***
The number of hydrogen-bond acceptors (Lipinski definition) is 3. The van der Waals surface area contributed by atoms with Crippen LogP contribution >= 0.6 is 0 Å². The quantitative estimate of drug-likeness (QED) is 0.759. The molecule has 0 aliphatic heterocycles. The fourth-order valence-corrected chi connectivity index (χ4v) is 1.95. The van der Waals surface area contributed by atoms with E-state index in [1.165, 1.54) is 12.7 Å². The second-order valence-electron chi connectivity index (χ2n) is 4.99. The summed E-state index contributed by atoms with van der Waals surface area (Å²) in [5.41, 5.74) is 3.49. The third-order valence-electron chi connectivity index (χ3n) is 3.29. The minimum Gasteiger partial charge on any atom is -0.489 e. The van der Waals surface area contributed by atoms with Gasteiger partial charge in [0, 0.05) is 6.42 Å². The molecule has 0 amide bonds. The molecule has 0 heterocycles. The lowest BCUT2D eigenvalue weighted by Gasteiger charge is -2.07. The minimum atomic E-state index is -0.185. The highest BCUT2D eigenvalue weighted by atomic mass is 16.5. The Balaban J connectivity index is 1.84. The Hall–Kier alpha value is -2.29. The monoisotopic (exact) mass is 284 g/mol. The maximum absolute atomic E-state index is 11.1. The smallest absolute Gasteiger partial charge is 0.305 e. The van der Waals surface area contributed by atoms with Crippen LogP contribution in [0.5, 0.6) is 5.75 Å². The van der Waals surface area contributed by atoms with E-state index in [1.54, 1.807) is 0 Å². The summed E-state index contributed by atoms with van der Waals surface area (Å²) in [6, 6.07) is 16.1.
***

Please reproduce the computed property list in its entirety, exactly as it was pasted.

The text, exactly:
The number of hydrogen-bond acceptors (Lipinski definition) is 3. The van der Waals surface area contributed by atoms with Crippen LogP contribution >= 0.6 is 0 Å². The quantitative estimate of drug-likeness (QED) is 0.759. The molecule has 0 aliphatic heterocycles. The fourth-order valence-corrected chi connectivity index (χ4v) is 1.95. The van der Waals surface area contributed by atoms with E-state index in [1.165, 1.54) is 12.7 Å². The second-order valence-electron chi connectivity index (χ2n) is 4.99. The summed E-state index contributed by atoms with van der Waals surface area (Å²) in [5.41, 5.74) is 3.49. The third-order valence-electron chi connectivity index (χ3n) is 3.29. The minimum Gasteiger partial charge on any atom is -0.489 e. The van der Waals surface area contributed by atoms with Gasteiger partial charge in [0, 0.05) is 6.42 Å². The molecule has 0 amide bonds. The molecule has 0 heterocycles. The lowest BCUT2D eigenvalue weighted by Gasteiger charge is -2.07. The minimum atomic E-state index is -0.185. The highest BCUT2D eigenvalue weighted by atomic mass is 16.5. The Balaban J connectivity index is 1.84. The Hall–Kier alpha value is -2.29. The monoisotopic (exact) mass is 284 g/mol. The maximum absolute atomic E-state index is 11.1. The smallest absolute Gasteiger partial charge is 0.305 e. The van der Waals surface area contributed by atoms with Crippen LogP contribution in [0.5, 0.6) is 5.75 Å². The van der Waals surface area contributed by atoms with E-state index in [1.54, 1.807) is 0 Å². The summed E-state index contributed by atoms with van der Waals surface area (Å²) in [6, 6.07) is 16.1.